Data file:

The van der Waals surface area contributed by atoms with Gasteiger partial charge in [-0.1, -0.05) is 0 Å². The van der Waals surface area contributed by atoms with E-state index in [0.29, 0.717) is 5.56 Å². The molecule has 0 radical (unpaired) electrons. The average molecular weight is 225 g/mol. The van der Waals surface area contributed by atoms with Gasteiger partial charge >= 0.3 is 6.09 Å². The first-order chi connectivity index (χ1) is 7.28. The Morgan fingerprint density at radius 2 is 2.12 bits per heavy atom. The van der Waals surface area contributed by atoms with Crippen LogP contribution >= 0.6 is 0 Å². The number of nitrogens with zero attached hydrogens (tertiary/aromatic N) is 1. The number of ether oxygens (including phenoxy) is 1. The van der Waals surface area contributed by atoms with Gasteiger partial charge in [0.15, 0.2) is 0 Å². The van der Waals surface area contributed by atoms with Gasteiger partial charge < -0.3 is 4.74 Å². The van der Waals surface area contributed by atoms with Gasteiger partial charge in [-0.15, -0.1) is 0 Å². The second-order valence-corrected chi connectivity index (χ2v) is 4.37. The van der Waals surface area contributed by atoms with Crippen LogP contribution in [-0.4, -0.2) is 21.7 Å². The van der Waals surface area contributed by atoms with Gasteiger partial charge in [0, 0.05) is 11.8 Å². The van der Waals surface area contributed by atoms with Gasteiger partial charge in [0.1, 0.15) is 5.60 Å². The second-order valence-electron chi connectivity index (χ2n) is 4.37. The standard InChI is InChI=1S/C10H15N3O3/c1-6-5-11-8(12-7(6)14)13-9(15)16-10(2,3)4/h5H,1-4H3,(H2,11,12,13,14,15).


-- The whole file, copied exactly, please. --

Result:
The van der Waals surface area contributed by atoms with Gasteiger partial charge in [-0.1, -0.05) is 0 Å². The van der Waals surface area contributed by atoms with E-state index in [0.29, 0.717) is 5.56 Å². The molecule has 0 radical (unpaired) electrons. The average molecular weight is 225 g/mol. The van der Waals surface area contributed by atoms with Gasteiger partial charge >= 0.3 is 6.09 Å². The first-order chi connectivity index (χ1) is 7.28. The Morgan fingerprint density at radius 2 is 2.12 bits per heavy atom. The van der Waals surface area contributed by atoms with Crippen LogP contribution >= 0.6 is 0 Å². The number of nitrogens with zero attached hydrogens (tertiary/aromatic N) is 1. The number of ether oxygens (including phenoxy) is 1. The van der Waals surface area contributed by atoms with Gasteiger partial charge in [0.15, 0.2) is 0 Å². The van der Waals surface area contributed by atoms with Gasteiger partial charge < -0.3 is 4.74 Å². The van der Waals surface area contributed by atoms with Gasteiger partial charge in [-0.15, -0.1) is 0 Å². The second-order valence-corrected chi connectivity index (χ2v) is 4.37. The van der Waals surface area contributed by atoms with Crippen LogP contribution in [-0.4, -0.2) is 21.7 Å². The van der Waals surface area contributed by atoms with Gasteiger partial charge in [0, 0.05) is 11.8 Å². The van der Waals surface area contributed by atoms with Gasteiger partial charge in [0.1, 0.15) is 5.60 Å². The second-order valence-electron chi connectivity index (χ2n) is 4.37. The standard InChI is InChI=1S/C10H15N3O3/c1-6-5-11-8(12-7(6)14)13-9(15)16-10(2,3)4/h5H,1-4H3,(H2,11,12,13,14,15).